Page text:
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Steel v. National Labor Relations Board

April 2, 1946

KEYSTONE STEEL & WIRE CO. ET AL.
v.
NATIONAL LABOR RELATIONS BOARD ET AL.



Author: Sparks

Before EVANS, SPARKS and KERNER, Circuit Judges.

SPARKS, Circuit Judge.

By this petition plaintiffs seek to review and, in part, set aside an order of the National Labor Relations Board of June 22, 1945. The Board petitions for its enforcement. The parties will be referred to as Keystone, Alliance, the Board, and the C.I.O. Union.

The complaint which resulted in the order was filed on April 8, 1944. It was Based upon charges filed by the C.I.O. Union on February 15, 1943, that Keystone was guilty of unfair labor practices under Section 8(1) and (2) of the National Labor Relations Act, 29 U.S.C.A. § 158(1-3), referred to as the Act, in that it had dominated and interfered with the formation and administration of Alliance, an independent Union, all of whose members were in the employment of Keystone. On July 13, 1943, the charges were amended by also alleging Keystone's violation of Section 8(3) of the Act, by discharging seven of its employees because they were members of the C.I.O. Union. On July 14, 1943, the charges were again amended by adding the name of another employee, who, as alleged, was discharged because of his membership in the C.I.O. Union, in violation of Section 8(3) of the Act. On April 8, 1944, the charges were again amended by further alleging that in September 1933, Keystone formed, instigated and thereafter supported, financed and interfered with the administration of the Keystone Employees Association, an independent labor organization, referred to as K.E.A.; that in 1937, Keystone instigated and formed the Independent Steel Worker's Alliance as successor to K.E.A., and since that date has dominated and interfered with the administration of Alliance, and illegally recognized and dealt with it as the exclusive bargaining agency of all Keystone employees, and encouraged membership in it; and that on or about June, 1942, and thereafter, Keystone interfered with, restrained and coerced its employees in the exercise of their rights to join and assist the C.I.O. Union.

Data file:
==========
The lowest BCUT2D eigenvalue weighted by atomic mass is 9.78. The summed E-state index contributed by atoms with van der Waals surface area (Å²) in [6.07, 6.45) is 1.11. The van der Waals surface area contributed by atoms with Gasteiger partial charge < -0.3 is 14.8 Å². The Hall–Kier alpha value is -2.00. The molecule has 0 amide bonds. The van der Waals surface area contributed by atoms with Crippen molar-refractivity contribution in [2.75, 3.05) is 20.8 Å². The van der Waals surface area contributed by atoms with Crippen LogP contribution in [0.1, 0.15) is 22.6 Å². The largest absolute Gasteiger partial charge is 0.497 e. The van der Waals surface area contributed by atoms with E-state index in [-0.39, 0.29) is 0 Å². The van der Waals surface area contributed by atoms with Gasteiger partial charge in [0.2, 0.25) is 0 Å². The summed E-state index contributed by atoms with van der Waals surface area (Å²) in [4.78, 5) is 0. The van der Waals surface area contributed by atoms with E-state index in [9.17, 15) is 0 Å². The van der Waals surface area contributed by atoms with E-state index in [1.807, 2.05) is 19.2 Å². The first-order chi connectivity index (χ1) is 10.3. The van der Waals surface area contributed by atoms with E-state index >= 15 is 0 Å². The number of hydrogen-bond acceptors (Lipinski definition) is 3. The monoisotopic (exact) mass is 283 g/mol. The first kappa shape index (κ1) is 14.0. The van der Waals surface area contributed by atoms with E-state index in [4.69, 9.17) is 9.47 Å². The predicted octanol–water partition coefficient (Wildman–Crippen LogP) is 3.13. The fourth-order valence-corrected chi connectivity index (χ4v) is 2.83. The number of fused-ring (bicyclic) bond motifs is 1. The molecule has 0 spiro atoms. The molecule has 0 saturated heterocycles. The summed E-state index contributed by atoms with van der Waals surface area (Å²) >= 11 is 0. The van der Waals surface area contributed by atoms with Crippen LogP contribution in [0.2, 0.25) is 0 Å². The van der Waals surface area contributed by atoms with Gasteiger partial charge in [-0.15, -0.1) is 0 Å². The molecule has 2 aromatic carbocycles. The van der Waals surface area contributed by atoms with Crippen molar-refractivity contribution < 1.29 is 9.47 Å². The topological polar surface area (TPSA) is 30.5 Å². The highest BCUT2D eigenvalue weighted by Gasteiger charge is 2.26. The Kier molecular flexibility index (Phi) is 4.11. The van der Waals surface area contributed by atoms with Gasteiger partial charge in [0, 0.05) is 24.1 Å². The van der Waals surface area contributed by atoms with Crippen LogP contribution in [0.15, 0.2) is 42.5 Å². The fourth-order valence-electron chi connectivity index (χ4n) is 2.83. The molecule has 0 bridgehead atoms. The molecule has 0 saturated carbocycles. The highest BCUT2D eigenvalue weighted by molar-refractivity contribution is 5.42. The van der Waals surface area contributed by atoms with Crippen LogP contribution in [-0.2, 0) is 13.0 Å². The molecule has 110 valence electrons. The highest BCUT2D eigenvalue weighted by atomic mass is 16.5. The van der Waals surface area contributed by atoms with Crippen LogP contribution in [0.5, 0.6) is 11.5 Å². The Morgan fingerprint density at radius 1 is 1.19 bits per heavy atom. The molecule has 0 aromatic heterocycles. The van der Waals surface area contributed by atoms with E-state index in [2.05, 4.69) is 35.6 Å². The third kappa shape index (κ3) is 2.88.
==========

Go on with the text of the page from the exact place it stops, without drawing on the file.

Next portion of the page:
On April 12, 1944, Alliance, by permission of the Board, intervened and filed its answer to the complaint.On June 7, 1944, the charges were again amended by further alleging that in December 1940, Keystone violated Section 7 of the Act by promulgating a rule prohibiting all forms of solicitation for labor organizations upon the Keystone's property, which rule was used by Keystone to protect Alliance and to impede the C.I.O. Union in its organization campaign.

The complaint was amended to consist with the charges and its amendments, and petitioners denied the material allegations of the complaint. At the conclusion of the Board's evidence, Keystone and Alliance each moved to dismiss the complaint, which motions were denied. At the conclusion of all the evidence, like motions were made by the same parties and denied. The Board filed its intermediate report in which it made special findings of facts, and in substance recommended that Keystone should:

1. Cease and desist from:

(a) Contributing support to, or dominating or interfering with the formation or administration of Alliance, or any other labor organization of its employees.

(b) Giving effect to any and all contracts with Alliance.

(c) In any other manner interfering with any of its employees in the exercise of their rights to self organization, to form labor organizations, to join or assist the C.I.O. Union, or any other labor organization, to bargain collectively through representatives of their own choosing, and to engage in concerted activities for the purpose of collective bargaining or other mutual aid or protection as guaranteed in section 7 of the Act, 29 U.S.C.A. § 157.

2. (a) Withdraw all recognition from Alliance, as representative of any of its employees for the purpose of dealing with Keystone concerning grievances, labor disputes, wages, rates of pay, hours of employment, or other conditions of employment, and completely disestablish Alliance as such representative.

(b) Rescind immediately the rule against solicitation on employee's own time.

(c) and (d) Give the usual notices required by the Act.

The Board further recommended that the complaint be dismissed as to the eight employees alleged to have been discharged by Keystone because they were members of the C.I.O. Union.

The recommendations follow the findings rather closely. However, the legal questions presented to us, for the most part, are whether certain findings are supported by substantial evidence.

The dominant question before us is whether there is substantial evidence to support the Board's finding that Keystone dominated and interfered with the formation and administration of Alliance. Under respondent's theory, and answer to this question involves historical facts relating to K.E.A., which was organized in September, 1933. From about that date until ...


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